Dealing with success Job One this summer for Cowher's Steelers
By Mike Prisuta
Sunday, July 31, 2005
There's almost nowhere to go but down.
That's the challenge confronting Bill Cowher as he begins his 14th season with the Steelers.
As successful as Cowher's first 13 seasons have been -- and if you don't classify eight division championships, five AFC Championship Game appearances and a near-miss in Super Bowl XXX a resounding success you're grading on too difficult a curve -- he has yet to win the big one.
Last season, a 15-1 masterpiece that ultimately ended in defeat, was as representative as any as far as the best of the Cowher Era is concerned:
Sweet, but shy of Super.
The Steelers' collection of Vince Lombardi trophies may have been moved from Three Rivers Stadium to the South Side, but nothing has been added to the arsenal of hardware except dust.
That makes Cowher's first 13 seasons, as riveting as the majority of them have been, ultimately unfulfilling, at least to a degree.
And since Cowher is annually the first to declare the Steelers' goal, as always, is to win the championship -- THE championship -- that makes Cowher 0-for-his-first-13 in the National Football League.
There's no shame in that, but nor does it get you to Canton (unless you happen to be Bud Grant or Marv Levy).
That's a dilemma Cowher hopes to wrestle with again down the road.
His immediate concern is re-creating the chemistry and camaraderie and cohesion, the work ethic that led to the preparation that produced near perfection, in the wake of a season to remember.
Cowher's had those before, but almost invariably they've come following seasons during which the Steelers failed to take significant steps forward.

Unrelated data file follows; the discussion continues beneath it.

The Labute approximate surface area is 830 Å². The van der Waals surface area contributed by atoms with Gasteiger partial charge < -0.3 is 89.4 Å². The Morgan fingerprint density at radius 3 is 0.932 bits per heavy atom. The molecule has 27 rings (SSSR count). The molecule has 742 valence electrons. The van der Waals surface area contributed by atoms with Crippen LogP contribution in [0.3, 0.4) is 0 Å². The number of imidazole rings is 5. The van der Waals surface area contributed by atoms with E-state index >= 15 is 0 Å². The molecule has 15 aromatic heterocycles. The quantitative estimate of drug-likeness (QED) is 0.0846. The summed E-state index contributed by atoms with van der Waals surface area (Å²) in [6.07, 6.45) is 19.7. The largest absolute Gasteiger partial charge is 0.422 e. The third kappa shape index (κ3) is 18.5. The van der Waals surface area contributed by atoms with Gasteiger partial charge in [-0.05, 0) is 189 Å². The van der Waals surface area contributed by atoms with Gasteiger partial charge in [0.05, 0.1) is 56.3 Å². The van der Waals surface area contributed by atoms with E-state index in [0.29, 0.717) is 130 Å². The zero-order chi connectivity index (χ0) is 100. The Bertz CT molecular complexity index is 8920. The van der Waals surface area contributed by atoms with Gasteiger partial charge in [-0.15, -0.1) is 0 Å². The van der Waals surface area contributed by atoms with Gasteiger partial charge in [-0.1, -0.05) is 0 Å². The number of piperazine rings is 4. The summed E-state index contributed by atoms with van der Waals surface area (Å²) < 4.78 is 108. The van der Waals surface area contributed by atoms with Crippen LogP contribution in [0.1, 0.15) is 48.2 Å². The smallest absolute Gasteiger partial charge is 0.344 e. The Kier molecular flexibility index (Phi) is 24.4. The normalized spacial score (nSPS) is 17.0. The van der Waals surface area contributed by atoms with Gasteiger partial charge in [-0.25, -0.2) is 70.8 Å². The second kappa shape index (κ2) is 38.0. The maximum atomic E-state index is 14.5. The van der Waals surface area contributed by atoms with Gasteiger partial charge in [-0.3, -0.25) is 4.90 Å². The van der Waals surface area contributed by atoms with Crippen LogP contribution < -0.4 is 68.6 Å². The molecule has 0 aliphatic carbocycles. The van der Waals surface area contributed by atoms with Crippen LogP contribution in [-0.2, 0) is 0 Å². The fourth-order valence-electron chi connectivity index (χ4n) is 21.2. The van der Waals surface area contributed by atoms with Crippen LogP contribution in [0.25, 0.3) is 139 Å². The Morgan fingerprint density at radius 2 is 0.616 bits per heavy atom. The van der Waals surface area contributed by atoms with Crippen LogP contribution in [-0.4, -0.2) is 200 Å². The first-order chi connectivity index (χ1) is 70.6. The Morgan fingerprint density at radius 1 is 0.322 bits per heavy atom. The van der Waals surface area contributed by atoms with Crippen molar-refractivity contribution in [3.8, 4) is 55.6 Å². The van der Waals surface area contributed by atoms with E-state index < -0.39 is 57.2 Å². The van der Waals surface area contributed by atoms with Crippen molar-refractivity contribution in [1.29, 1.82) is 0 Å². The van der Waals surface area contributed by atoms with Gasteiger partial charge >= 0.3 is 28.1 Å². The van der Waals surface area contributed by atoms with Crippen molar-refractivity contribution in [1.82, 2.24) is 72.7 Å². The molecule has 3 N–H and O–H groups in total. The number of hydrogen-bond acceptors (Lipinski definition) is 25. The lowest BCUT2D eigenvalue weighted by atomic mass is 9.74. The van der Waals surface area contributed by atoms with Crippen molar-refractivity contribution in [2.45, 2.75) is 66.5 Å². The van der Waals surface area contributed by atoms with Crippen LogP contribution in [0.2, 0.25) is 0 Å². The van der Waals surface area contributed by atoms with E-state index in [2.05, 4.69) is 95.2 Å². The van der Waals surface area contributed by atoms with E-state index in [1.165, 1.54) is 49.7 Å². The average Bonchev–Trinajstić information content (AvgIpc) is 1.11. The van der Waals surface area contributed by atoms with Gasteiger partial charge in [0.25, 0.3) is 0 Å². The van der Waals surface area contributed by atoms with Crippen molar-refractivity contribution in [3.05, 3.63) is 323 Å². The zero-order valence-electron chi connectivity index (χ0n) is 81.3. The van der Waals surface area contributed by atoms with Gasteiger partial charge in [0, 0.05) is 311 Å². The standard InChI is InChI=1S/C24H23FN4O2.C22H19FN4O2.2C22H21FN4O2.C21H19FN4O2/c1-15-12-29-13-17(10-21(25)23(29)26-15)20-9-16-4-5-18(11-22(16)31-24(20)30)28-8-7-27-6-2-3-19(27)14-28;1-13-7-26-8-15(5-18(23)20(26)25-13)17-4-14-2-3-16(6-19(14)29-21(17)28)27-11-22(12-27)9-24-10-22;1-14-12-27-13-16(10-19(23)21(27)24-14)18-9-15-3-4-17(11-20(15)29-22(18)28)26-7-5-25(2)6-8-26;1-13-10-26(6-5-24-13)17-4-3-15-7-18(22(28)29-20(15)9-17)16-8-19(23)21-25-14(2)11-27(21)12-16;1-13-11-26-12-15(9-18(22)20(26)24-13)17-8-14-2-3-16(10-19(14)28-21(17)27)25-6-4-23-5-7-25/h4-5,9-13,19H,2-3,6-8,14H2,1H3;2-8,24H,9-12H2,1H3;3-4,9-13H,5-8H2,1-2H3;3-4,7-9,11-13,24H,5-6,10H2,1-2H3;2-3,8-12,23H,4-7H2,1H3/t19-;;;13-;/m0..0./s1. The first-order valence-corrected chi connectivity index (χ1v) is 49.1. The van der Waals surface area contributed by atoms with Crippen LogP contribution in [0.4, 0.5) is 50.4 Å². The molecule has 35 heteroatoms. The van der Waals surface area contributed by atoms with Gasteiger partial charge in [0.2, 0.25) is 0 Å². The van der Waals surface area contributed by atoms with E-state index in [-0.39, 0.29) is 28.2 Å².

Only in 1995, when the Steelers overcame the heartbreak that was San Diego at the conclusion of a determined run in 1994 and made it all the way to the last Sunday in January, can it be said the Steelers followed up a great season with an even greater one under Cowher.
Their other AFC Championship Game campaigns (1994, 1997, 2001 and 2004) followed a 9-7 disappointment in 1993, a second-round playoff exit that denied the Steelers a return to the Super Bowl in 1996, a 9-7 mark that snapped a streak of losing seasons at two but extended a playoff drought to three in 2000, and a 6-10 train wreck in 2003.
Considering all that they might really be up against it this season coming off of 15-1.
No one expects that again, but that doesn't mean Steeler Nation isn't salivating over what might be possible in 2005, particularly with New England in an apparent state of transition after losing both coordinators.
That'll be dealt with beginning in September.
These Steelers will have to overcome themselves before they can begin to contemplate tackling the Pats or anyone else blocking the Road to the Motown and Super Bowl XL.
Mike Prisuta is a columnist for the Pittsburgh Tribune-Review.